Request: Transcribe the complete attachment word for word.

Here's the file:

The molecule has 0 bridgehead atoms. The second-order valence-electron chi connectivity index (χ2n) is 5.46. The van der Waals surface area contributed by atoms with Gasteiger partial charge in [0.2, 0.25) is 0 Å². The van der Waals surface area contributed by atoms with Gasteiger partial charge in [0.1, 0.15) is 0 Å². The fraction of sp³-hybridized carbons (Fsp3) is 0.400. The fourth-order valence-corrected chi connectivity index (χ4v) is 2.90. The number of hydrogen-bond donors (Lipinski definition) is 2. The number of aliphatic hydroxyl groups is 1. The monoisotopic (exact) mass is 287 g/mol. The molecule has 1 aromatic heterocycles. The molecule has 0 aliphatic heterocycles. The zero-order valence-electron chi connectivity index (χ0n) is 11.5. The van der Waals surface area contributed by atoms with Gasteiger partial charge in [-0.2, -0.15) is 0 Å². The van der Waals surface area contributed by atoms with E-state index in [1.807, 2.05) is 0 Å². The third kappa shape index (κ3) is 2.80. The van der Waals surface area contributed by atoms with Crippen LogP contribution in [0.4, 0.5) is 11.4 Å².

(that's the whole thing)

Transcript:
The molecule has 0 bridgehead atoms. The second-order valence-electron chi connectivity index (χ2n) is 5.46. The van der Waals surface area contributed by atoms with Gasteiger partial charge in [0.2, 0.25) is 0 Å². The van der Waals surface area contributed by atoms with Gasteiger partial charge in [0.1, 0.15) is 0 Å². The fraction of sp³-hybridized carbons (Fsp3) is 0.400. The fourth-order valence-corrected chi connectivity index (χ4v) is 2.90. The number of hydrogen-bond donors (Lipinski definition) is 2. The number of aliphatic hydroxyl groups is 1. The monoisotopic (exact) mass is 287 g/mol. The molecule has 1 aromatic heterocycles. The molecule has 0 aliphatic heterocycles. The zero-order valence-electron chi connectivity index (χ0n) is 11.5. The van der Waals surface area contributed by atoms with Gasteiger partial charge in [-0.2, -0.15) is 0 Å². The van der Waals surface area contributed by atoms with E-state index in [1.807, 2.05) is 0 Å². The third kappa shape index (κ3) is 2.80. The van der Waals surface area contributed by atoms with Crippen LogP contribution in [0.4, 0.5) is 11.4 Å².